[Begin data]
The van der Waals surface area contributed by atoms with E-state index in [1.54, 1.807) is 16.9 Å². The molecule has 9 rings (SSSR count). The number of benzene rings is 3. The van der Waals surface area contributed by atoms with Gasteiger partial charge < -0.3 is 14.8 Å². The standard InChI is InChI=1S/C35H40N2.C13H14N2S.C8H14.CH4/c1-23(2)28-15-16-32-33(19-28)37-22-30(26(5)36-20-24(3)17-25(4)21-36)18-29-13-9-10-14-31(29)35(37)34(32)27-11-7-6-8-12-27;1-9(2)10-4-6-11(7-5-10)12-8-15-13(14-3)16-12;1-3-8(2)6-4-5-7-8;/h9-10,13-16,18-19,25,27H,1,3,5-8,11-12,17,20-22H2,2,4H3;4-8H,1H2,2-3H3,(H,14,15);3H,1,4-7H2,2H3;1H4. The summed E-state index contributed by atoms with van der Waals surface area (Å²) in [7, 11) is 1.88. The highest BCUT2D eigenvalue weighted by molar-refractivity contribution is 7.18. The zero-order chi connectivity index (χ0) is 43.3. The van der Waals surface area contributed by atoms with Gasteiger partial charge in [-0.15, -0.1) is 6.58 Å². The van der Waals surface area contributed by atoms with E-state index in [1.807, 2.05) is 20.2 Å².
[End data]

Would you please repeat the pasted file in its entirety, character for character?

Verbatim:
The van der Waals surface area contributed by atoms with E-state index in [1.54, 1.807) is 16.9 Å². The molecule has 9 rings (SSSR count). The number of benzene rings is 3. The van der Waals surface area contributed by atoms with Gasteiger partial charge < -0.3 is 14.8 Å². The standard InChI is InChI=1S/C35H40N2.C13H14N2S.C8H14.CH4/c1-23(2)28-15-16-32-33(19-28)37-22-30(26(5)36-20-24(3)17-25(4)21-36)18-29-13-9-10-14-31(29)35(37)34(32)27-11-7-6-8-12-27;1-9(2)10-4-6-11(7-5-10)12-8-15-13(14-3)16-12;1-3-8(2)6-4-5-7-8;/h9-10,13-16,18-19,25,27H,1,3,5-8,11-12,17,20-22H2,2,4H3;4-8H,1H2,2-3H3,(H,14,15);3H,1,4-7H2,2H3;1H4. The summed E-state index contributed by atoms with van der Waals surface area (Å²) in [7, 11) is 1.88. The highest BCUT2D eigenvalue weighted by molar-refractivity contribution is 7.18. The zero-order chi connectivity index (χ0) is 43.3. The van der Waals surface area contributed by atoms with Gasteiger partial charge in [-0.15, -0.1) is 6.58 Å². The van der Waals surface area contributed by atoms with E-state index in [1.807, 2.05) is 20.2 Å².